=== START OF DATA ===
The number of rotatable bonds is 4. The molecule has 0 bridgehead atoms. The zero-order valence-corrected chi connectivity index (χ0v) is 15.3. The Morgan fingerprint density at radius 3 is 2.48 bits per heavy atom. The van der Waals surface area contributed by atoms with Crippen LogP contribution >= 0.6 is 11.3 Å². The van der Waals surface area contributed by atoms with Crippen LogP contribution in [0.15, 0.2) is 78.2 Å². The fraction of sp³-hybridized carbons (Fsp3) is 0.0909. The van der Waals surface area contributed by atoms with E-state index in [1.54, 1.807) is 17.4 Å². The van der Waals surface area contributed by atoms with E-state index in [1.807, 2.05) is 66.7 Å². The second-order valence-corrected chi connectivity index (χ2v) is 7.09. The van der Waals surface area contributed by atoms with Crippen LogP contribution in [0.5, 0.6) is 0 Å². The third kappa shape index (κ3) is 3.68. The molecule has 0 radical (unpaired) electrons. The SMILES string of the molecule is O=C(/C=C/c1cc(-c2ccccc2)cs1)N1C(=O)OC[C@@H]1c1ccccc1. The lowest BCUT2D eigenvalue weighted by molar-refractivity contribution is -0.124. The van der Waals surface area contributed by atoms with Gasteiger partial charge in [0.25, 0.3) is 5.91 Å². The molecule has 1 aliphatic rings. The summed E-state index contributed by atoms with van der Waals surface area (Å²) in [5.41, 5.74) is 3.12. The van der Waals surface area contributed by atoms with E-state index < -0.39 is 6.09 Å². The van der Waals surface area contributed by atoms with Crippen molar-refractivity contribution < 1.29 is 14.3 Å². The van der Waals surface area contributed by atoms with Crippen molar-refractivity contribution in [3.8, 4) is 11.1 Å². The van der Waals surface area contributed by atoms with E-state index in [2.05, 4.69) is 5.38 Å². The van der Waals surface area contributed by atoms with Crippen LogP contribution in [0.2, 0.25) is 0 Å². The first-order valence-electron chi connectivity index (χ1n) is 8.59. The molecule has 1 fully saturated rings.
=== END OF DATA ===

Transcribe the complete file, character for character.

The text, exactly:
The number of rotatable bonds is 4. The molecule has 0 bridgehead atoms. The zero-order valence-corrected chi connectivity index (χ0v) is 15.3. The Morgan fingerprint density at radius 3 is 2.48 bits per heavy atom. The van der Waals surface area contributed by atoms with Crippen LogP contribution >= 0.6 is 11.3 Å². The van der Waals surface area contributed by atoms with Crippen LogP contribution in [0.15, 0.2) is 78.2 Å². The fraction of sp³-hybridized carbons (Fsp3) is 0.0909. The van der Waals surface area contributed by atoms with E-state index in [1.54, 1.807) is 17.4 Å². The van der Waals surface area contributed by atoms with E-state index in [1.807, 2.05) is 66.7 Å². The second-order valence-corrected chi connectivity index (χ2v) is 7.09. The van der Waals surface area contributed by atoms with Crippen LogP contribution in [0.5, 0.6) is 0 Å². The third kappa shape index (κ3) is 3.68. The molecule has 0 radical (unpaired) electrons. The SMILES string of the molecule is O=C(/C=C/c1cc(-c2ccccc2)cs1)N1C(=O)OC[C@@H]1c1ccccc1. The lowest BCUT2D eigenvalue weighted by molar-refractivity contribution is -0.124. The van der Waals surface area contributed by atoms with Gasteiger partial charge in [0.25, 0.3) is 5.91 Å². The molecule has 1 aliphatic rings. The summed E-state index contributed by atoms with van der Waals surface area (Å²) in [5.41, 5.74) is 3.12. The van der Waals surface area contributed by atoms with E-state index < -0.39 is 6.09 Å². The van der Waals surface area contributed by atoms with Crippen molar-refractivity contribution < 1.29 is 14.3 Å². The van der Waals surface area contributed by atoms with Crippen molar-refractivity contribution in [3.8, 4) is 11.1 Å². The van der Waals surface area contributed by atoms with E-state index in [2.05, 4.69) is 5.38 Å². The van der Waals surface area contributed by atoms with Crippen LogP contribution in [0.2, 0.25) is 0 Å². The first-order valence-electron chi connectivity index (χ1n) is 8.59. The molecule has 1 fully saturated rings.